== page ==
Paradise Inn

Marinos Tsagkarakis’ project is a tribute to all the lost paradises, where mass tourism has turned the land into a commodity, with poor architecture, between kitsch and folklore, and a feeling of desolation after peak season.

Marinos Tsagkarakis, <i>Paradise Inn</i>
The word “Paradise” literally means walled enclosure or recreational and entertainment area, probably derived from the Persian word Pardes which is attributed to the walled pleasure gardens of the Great King of Persia.
In recent decades, countless of artificial paradises were developed around the world and their number still grows faster than ever before. This industry that manufactures an entertainment product of mass consumption meant to satisfy the average man’s need for recreational time and fun, is called tourism.
Marinos Tsagkarakis, <i>Paradise Inn</i>
Marinos Tsagkarakis, Paradise Inn

The tourist industry has drastically intruded the land, transforming it into a product while causing several effects with a severe socio-cultural character. Destinations are in danger of losing their original appearance, structure and identity, through a standardization process that aims to satisfy the tourists' wishes. What is not understood though, is that this process doesn't degrade only the final product but mostly affects the local societies which have to survive the low periods relying only on the remnants of a seasonal industry.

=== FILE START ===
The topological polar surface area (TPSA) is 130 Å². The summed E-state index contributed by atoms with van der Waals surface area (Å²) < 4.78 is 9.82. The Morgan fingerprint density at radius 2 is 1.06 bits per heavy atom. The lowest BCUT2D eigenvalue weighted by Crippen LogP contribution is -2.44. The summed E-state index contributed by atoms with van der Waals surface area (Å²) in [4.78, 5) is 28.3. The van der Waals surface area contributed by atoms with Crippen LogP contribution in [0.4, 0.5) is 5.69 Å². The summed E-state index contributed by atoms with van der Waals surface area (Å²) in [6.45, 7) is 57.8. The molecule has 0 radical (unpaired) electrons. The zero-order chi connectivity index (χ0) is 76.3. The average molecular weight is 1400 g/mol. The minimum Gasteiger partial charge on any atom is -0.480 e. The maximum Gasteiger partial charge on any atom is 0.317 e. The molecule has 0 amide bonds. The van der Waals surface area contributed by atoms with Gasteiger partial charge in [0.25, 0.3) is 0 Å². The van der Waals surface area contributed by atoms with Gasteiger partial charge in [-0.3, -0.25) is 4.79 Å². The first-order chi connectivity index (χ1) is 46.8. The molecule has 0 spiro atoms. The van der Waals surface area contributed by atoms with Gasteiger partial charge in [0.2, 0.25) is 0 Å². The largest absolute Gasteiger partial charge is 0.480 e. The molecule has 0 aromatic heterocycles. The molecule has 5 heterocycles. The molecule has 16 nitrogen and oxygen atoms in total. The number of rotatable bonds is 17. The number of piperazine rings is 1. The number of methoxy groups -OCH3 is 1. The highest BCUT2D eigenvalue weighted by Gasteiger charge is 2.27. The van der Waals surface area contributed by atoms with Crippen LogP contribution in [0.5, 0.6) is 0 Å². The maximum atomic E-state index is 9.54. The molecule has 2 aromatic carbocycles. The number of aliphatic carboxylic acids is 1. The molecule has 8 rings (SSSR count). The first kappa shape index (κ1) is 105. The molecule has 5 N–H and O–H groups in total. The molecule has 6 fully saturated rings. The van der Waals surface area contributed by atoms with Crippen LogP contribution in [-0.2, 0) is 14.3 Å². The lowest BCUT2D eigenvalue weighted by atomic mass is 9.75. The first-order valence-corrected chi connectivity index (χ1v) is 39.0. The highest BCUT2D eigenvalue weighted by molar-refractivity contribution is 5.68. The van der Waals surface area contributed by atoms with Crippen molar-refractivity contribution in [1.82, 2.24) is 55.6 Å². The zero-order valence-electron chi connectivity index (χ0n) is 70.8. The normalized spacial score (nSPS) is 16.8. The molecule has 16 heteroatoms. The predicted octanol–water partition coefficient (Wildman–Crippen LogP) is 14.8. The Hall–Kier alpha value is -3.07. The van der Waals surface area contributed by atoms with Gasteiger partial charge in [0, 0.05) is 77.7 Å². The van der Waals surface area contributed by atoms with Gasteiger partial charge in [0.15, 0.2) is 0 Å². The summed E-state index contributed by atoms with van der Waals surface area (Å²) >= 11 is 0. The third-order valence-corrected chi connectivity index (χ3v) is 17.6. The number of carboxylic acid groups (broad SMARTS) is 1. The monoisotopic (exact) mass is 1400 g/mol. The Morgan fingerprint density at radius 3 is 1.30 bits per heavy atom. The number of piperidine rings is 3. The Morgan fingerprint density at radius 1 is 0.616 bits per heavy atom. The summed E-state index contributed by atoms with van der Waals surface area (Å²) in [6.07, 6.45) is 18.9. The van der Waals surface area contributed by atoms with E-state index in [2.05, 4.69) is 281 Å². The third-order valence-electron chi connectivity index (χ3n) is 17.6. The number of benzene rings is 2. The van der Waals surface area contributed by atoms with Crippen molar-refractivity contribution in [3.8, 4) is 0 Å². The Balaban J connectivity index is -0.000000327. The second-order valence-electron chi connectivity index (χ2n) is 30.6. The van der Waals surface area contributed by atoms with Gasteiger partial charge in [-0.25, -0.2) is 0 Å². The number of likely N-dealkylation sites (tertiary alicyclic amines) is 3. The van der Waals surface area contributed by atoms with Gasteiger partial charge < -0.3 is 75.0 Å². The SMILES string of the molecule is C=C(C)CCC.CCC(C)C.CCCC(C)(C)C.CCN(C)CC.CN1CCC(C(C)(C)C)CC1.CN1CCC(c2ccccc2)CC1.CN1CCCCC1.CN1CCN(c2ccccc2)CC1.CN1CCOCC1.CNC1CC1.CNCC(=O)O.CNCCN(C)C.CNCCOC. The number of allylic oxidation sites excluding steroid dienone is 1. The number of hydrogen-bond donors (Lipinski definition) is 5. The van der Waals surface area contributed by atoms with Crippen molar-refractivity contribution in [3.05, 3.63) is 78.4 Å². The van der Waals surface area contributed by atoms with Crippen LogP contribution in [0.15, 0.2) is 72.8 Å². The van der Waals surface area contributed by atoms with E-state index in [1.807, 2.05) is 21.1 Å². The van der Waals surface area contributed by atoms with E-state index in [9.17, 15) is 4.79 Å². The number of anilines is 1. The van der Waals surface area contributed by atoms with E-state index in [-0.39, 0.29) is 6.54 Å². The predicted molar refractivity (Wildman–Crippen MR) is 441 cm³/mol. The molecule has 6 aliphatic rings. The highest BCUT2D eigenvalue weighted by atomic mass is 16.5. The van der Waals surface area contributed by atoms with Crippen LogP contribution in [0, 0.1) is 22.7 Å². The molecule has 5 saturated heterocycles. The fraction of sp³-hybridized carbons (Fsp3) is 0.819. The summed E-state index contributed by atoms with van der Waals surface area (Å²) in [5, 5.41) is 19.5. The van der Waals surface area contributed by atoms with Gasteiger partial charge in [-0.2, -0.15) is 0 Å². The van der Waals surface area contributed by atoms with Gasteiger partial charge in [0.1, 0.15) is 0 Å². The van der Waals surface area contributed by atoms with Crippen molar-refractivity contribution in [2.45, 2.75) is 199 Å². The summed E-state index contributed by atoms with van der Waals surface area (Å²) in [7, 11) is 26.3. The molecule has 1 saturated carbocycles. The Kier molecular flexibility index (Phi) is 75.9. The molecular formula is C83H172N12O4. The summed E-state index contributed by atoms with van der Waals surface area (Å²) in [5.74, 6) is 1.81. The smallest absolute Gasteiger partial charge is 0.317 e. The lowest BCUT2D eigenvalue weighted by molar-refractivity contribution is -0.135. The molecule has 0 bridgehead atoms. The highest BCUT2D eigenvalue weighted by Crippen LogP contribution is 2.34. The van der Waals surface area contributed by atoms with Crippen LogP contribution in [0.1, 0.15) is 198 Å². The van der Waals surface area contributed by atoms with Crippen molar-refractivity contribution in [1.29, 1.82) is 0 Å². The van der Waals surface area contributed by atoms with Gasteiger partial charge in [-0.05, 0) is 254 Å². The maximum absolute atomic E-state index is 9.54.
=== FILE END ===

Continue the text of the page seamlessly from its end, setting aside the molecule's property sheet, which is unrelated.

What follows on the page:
This ongoing photographic project, which started in 2012, aims to highlight the consequences of this massive and uncontrolled tourist development. In Greece, as in Southern Europe in general, these effects are reflected on the constructed landscape mostly through the unregulated and shoddy architecture, the kitsch and folklore decoration, the construction and adoption of artificial elements and entertainment structures, the falsification of identity and cultural heritage, the violation of the natural environment and finally the desolation that occurs after peak season.

Marinos Tsagkarakis (1984) was born and raised in the island of Crete, in Southern Greece. He studied contemporary photography at Stereosis Photography School, in Greece. He is a member of the collective “Depression Era” that inhabits the urban and social landscapes of the economic crisis in his home country. His work has been featured in numerous exhibitions and international festivals.

Latest on News

Latest on Domus

Read more
China Germany India Mexico, Central America and Caribbean Sri Lanka Korea icon-camera close icon-comments icon-down-sm icon-download icon-facebook icon-heart icon-heart icon-next-sm icon-next icon-pinterest icon-play icon-plus icon-prev-sm icon-prev Search icon-twitter icon-views icon-instagram